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The why behind the firefly Digital Promise

Logo cropped glow Logic Model

Discover the evidence-based learning sciences and empirical research that drives Lumio's product development.
Learn how Lumio's features support desired student outcomes. 



The Lumio Logic Model documents the ways that students and educators use Lumio, the features that make Lumio special, and the expected outcomes from integrating Lumio into learning activities. In addition, our product development leadership team uses this logic model to guide our product roadmap, ensuring that updates and improvements lead to desired learning outcomes. 


Download the Logic Model PDF

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Research-based instructional strategies Digital Promise

supported by Lumio

When choosing technology to use in schools and classrooms, educators look for platforms proven to amplify best teaching practices and actively engage students in learning. Our research shows that educators use Lumio to increase student engagement and collaboration, provide insight into learning, and make learning more accessible. Lumio has earned third-party certification as a research-based certified product from Digital Promise

Learn more by clicking each card below:


Ignite student engagement

Research shows that educators who adopt a student-centered approach note positive impacts on student engagement.

See how Lumio ignites student engagement!

Get the impact card


Check for student understanding

Research shows that adopting a student-centered approach allows educators to check for student understanding.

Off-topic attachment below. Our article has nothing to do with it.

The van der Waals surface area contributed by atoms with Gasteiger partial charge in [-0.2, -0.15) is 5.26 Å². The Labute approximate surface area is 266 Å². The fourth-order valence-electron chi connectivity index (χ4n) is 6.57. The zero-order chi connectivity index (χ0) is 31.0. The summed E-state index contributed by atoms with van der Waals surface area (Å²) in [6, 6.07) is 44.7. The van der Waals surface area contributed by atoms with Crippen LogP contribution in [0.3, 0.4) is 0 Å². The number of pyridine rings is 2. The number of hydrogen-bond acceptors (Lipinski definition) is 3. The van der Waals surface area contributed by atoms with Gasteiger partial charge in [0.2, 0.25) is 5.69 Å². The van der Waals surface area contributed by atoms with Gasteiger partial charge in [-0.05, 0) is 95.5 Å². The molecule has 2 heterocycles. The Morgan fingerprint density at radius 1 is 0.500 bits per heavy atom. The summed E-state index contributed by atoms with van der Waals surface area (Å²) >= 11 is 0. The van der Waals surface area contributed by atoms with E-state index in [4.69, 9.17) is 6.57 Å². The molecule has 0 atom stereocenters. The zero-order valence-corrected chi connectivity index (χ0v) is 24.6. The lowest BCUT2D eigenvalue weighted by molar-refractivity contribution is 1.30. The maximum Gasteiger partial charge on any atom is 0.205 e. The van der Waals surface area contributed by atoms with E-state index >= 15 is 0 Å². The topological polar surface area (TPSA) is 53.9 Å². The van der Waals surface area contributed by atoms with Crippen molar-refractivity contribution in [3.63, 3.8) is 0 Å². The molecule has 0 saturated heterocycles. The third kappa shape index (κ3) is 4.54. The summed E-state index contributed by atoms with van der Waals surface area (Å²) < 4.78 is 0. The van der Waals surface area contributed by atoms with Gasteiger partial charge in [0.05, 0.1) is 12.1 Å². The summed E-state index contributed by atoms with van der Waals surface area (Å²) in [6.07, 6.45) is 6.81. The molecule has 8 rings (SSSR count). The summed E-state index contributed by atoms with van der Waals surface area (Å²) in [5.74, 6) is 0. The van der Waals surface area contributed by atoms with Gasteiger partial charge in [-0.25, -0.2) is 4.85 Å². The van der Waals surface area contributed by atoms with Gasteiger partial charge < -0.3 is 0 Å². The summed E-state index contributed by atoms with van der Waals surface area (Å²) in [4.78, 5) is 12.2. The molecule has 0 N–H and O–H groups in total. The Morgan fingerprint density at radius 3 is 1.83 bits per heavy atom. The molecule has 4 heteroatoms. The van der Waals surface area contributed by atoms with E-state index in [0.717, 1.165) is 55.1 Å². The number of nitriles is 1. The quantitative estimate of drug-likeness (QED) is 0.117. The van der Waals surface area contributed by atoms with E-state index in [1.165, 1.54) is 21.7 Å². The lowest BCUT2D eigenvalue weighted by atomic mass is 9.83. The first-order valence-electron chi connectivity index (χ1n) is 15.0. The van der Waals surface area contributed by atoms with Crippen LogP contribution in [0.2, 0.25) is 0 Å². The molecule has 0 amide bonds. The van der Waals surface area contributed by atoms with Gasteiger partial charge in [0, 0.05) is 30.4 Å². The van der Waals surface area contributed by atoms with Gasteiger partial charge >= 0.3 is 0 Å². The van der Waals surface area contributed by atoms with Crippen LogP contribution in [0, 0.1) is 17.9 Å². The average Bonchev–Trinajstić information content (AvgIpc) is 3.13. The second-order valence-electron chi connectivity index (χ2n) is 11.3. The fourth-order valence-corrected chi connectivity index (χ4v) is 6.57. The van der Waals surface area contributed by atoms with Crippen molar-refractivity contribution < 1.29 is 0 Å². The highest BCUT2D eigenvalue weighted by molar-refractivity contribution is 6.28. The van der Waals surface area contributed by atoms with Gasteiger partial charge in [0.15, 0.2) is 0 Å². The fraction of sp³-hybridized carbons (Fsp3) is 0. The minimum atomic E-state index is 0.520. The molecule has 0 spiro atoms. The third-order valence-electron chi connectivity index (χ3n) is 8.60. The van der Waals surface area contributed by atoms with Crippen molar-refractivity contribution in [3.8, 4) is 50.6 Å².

See how Lumio helps educators check for understanding! 

Get the impact card


Increase student accessibility to learning

A Universal Design for Learning (UDL) approach has been shown to increase accessibility in classrooms. 

See how Lumio makes learning accessible to all! 

Get the impact card

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  • Black, P., Wiliam, D. (2009). Developing the theory of formative assessment. Educational Assessment, Evaluation and Accountability 21, 5–31. https://doi.org/10.1007/s11092-008-9068-5
  • Essam, R., & Passey, D. (2022) Identifying ‘best practices’ in education: Findings from a literature review. Lancaster University, Lancaster.
  • Freeman, S., Eddy, S. L., McDonough, M., Smith, M. K., Okoroafor, N., Jordt, H., & Wenderoth, M. P. (2014). Active learning increases student performance in science, engineering, and Mathematics. Proceedings of the National Academy of Sciences, 111(23), 8410–8415. https://doi.org/10.1073/pnas.1319030111
  • Glanville, J. L., & Wildhagen, T. (2007). The measurement of school engagement. Educational and Psychological Measurement, 67(6), 1019–1041. https://doi.org/10.1177/0013164406299126
  • Hollenbeck, K., Rozek-Tedesco, M. A., Tindal, G., & Glasgow, A. (2000). An Exploratory Study of Student-Paced versus Teacher-Paced Accommodations for Large-Scale Math Tests. Journal of Special Education Technology, 15(2), 27–36. https://doi.org/10.1177/016264340001500203
  • Jaggars, S. S., Edgecombe, N., & Stacey, G. W. (2013, April). Creating an effective online instructor presence. Report completed for the Community College Research Center, Teachers College, Columbia University, NY
  • Mandernach, B. J., Donnelli-Sallee, E., & Dailey-Hebert, A. (2011). Assessing course student engagement. In R. Miller, E. Amsel, B. M. Kowalewski, B.B. Beins, K. D. Keith, & B. F. Peden (Eds.), Promoting student engagement: Techniques and opportunities (pp. 277- 281). Society for the Teaching of Psychology, Division 2, American Psychological Association
  • Pascarella, E.T., & Terenzini, P.T. (2005). How college affects students: A third decade of research, Vol. 2. San Francisco, CA: Jossey-Bass.
  • Tullis, J.G., and Benjamin, A.S. (2011). On the effectiveness of self-paced learning. Journal of Memory and Language, 64(2) 109–118., https://doi.org/10.1016/j.jml.2010.11.002